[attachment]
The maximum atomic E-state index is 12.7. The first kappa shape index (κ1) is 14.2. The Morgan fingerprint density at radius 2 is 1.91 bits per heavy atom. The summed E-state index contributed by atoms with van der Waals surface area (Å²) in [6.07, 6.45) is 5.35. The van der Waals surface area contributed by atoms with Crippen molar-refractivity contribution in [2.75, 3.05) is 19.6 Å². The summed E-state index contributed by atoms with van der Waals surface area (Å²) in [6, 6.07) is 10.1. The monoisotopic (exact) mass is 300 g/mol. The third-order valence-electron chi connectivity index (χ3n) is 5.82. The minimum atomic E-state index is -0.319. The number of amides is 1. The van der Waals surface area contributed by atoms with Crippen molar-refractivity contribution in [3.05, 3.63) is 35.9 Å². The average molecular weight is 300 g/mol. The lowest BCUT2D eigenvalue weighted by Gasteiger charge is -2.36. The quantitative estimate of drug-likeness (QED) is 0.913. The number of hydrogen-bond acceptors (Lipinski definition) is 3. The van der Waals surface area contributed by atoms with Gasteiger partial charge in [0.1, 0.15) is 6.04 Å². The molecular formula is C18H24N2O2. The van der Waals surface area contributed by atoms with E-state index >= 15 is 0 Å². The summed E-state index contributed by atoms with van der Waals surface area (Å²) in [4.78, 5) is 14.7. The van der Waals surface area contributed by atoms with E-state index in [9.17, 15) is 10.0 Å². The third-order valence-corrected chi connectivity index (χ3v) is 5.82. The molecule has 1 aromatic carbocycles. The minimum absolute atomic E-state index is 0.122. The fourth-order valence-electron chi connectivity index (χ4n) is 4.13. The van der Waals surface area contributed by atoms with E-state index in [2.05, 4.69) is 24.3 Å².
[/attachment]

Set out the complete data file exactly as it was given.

The maximum atomic E-state index is 12.7. The first kappa shape index (κ1) is 14.2. The Morgan fingerprint density at radius 2 is 1.91 bits per heavy atom. The summed E-state index contributed by atoms with van der Waals surface area (Å²) in [6.07, 6.45) is 5.35. The van der Waals surface area contributed by atoms with Crippen molar-refractivity contribution in [2.75, 3.05) is 19.6 Å². The summed E-state index contributed by atoms with van der Waals surface area (Å²) in [6, 6.07) is 10.1. The monoisotopic (exact) mass is 300 g/mol. The third-order valence-electron chi connectivity index (χ3n) is 5.82. The minimum atomic E-state index is -0.319. The number of amides is 1. The van der Waals surface area contributed by atoms with Crippen molar-refractivity contribution in [3.05, 3.63) is 35.9 Å². The average molecular weight is 300 g/mol. The lowest BCUT2D eigenvalue weighted by Gasteiger charge is -2.36. The quantitative estimate of drug-likeness (QED) is 0.913. The number of hydrogen-bond acceptors (Lipinski definition) is 3. The van der Waals surface area contributed by atoms with Gasteiger partial charge in [0.1, 0.15) is 6.04 Å². The molecular formula is C18H24N2O2. The van der Waals surface area contributed by atoms with E-state index >= 15 is 0 Å². The summed E-state index contributed by atoms with van der Waals surface area (Å²) in [4.78, 5) is 14.7. The van der Waals surface area contributed by atoms with E-state index in [9.17, 15) is 10.0 Å². The third-order valence-corrected chi connectivity index (χ3v) is 5.82. The molecule has 1 aromatic carbocycles. The minimum absolute atomic E-state index is 0.122. The fourth-order valence-electron chi connectivity index (χ4n) is 4.13. The van der Waals surface area contributed by atoms with E-state index in [2.05, 4.69) is 24.3 Å².